Edward Glover (psychoanalyst)

British psychoanalyst (1888–1972) / From Wikipedia, the free encyclopedia

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Edward George Glover (13 January 1888 – 16 August 1972) was a British psychoanalyst. He first studied medicine and surgery, and it was his elder brother, James Glover (1882–1926) who attracted him towards psychoanalysis. Both brothers were analysed in Berlin by Karl Abraham; indeed, the "list of Karl Abraham's analysands reads like a roster of psychoanalytic eminence: the leading English analysts Edward and James Glover"[1] at the top. He then settled down in London where he became an influential member of the British Psycho-Analytical Society in 1921. He was also close to Ernest Jones.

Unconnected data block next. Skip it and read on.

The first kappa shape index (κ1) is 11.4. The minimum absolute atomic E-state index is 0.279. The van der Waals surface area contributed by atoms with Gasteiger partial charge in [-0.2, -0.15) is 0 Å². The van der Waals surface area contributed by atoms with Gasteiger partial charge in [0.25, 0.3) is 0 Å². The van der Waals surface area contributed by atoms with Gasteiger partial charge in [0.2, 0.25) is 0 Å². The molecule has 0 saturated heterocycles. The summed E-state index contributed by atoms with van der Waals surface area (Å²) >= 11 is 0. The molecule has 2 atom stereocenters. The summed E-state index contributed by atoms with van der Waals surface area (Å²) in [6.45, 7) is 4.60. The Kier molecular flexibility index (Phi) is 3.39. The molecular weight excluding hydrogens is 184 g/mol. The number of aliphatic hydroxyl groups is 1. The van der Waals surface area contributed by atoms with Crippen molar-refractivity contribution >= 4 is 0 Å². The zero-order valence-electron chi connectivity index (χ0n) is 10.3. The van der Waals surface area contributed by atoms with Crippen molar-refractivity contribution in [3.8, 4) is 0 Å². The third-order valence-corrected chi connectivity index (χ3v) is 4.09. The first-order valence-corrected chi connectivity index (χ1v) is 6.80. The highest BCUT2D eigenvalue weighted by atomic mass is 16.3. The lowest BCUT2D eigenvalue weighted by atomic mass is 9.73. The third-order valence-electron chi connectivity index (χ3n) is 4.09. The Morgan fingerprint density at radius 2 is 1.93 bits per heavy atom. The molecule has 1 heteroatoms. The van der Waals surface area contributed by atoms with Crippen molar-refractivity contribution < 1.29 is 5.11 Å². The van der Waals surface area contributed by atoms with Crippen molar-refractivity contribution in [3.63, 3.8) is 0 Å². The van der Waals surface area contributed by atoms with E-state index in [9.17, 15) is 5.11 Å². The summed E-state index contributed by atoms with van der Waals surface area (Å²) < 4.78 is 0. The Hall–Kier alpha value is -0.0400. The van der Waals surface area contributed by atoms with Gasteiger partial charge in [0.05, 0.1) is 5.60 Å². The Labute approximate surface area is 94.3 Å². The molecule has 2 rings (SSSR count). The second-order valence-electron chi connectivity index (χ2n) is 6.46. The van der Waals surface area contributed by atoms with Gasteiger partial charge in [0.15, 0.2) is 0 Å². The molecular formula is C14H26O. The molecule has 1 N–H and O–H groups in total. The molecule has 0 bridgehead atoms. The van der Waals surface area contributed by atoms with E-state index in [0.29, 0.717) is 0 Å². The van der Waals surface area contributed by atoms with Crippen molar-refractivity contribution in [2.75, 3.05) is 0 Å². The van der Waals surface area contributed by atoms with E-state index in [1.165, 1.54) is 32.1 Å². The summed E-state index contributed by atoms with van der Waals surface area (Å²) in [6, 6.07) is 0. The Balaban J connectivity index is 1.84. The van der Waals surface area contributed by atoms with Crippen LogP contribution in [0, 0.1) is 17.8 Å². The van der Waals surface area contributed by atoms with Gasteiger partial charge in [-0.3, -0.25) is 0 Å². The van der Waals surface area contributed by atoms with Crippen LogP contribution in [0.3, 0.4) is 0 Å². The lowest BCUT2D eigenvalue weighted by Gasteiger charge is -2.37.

Amongst Edward Glover's most lasting achievements in the combined field of psychotherapy and criminology – aside from his clinical work and extensive publications – are his roles as: co-founder of the Psychopathic Clinic (renamed the Portman Clinic in 1937) and the Institute for the Study and Treatment of Delinquency, joint founder of The British Journal of Criminology – he was co-editor until his death – and co-founder of the British Society of Criminology. He was one-time chairman of the medical section of the British Psychological Society. He is publicly remembered in the annual Glover lecture, delivered under the auspices of the Portman Clinic.